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Everyone can eat healthy even if you are on a budget. It's really not that hard. All you need is a little planning and adjustment! Isn't your health worth it?! -- Infographic -Simple Ways to Eat Healthy on a Budget | via FilteredFamily.com

 

 

 

*AFFILIATE DISCLOSURE: Some links may be affiliate links, click for full disclosure. All my recommendations are sincere and ones that I would recommend regardless. These links help with the expense of running the website and the price is the same regardless. Thanks for your support!

IMPORTANT DISCLAIMER: None of the health topics presented on Filtered Family have been evaluated or approved by the FDA. They should not replace personal judgment nor medical treatment when indicated, nor are they intended to diagnose, treat, cure, or prevent any disease. Always talk to your naturopathic physician or M.D. about the use of these or any other complimentary modalities. Reading this website denotes your understanding and agreement to our full disclaimer.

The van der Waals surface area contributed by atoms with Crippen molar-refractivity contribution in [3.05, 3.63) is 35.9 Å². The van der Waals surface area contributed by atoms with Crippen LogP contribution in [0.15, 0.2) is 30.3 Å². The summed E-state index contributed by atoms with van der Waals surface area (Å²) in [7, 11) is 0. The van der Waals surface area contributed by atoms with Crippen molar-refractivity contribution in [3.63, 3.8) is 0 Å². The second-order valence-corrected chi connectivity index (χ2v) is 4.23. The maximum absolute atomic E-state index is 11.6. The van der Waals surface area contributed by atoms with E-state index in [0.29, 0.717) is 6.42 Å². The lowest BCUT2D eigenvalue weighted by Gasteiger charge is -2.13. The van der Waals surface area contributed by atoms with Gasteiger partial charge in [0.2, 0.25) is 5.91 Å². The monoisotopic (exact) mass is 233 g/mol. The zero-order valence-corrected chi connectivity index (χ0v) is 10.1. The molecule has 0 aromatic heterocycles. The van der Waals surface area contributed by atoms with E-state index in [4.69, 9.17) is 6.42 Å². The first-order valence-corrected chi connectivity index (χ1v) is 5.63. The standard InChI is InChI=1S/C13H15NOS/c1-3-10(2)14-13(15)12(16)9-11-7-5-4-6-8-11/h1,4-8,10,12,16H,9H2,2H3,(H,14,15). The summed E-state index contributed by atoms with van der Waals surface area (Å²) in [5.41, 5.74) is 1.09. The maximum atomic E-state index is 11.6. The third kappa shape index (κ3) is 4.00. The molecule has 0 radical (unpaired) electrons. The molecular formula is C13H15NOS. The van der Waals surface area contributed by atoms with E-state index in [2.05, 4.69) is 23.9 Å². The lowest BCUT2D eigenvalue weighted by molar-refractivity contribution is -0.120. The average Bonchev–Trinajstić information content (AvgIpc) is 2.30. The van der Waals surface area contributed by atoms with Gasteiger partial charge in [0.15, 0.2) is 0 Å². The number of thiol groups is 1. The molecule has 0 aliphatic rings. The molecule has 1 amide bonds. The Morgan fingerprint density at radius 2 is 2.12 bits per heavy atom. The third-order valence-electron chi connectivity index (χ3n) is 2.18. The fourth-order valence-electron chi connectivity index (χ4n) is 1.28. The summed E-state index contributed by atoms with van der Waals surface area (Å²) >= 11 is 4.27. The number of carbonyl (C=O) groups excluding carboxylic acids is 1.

Citations

http://nutritionfacts.org/video/putrefying-protein-and-toxifying-enzymes/ (retrieved 08/31/2015)

http://nutritionfacts.org/video/how-to-reduce-carcinogenic-bile-acid-production (retrieved 08/31/2015)

 

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4 Comments

  • It has become a family tradition to go to the farmers’ market on the weekends and buy enough fresh fruit and veggies to last us the week. And we get our milk and meats from a local farmer. (A bit more expensive, but we’re saving because we don’t waste money). And yes, we plan everything out for the week. And I definitely stock up on the rice and grains when I see sales. 🙂 And Costco….love it!

    • Hi Piper, that’s great that you visit your local farmer’s market. There’s nothing better than buying straight from the farmer!

  • I have always found that eating healthy and shopping for healthy foods costs less. I see other moms with carts full of frozen pizzas, processed dinners and very little fresh produce and their bills are always twice what I pay for healthier foods.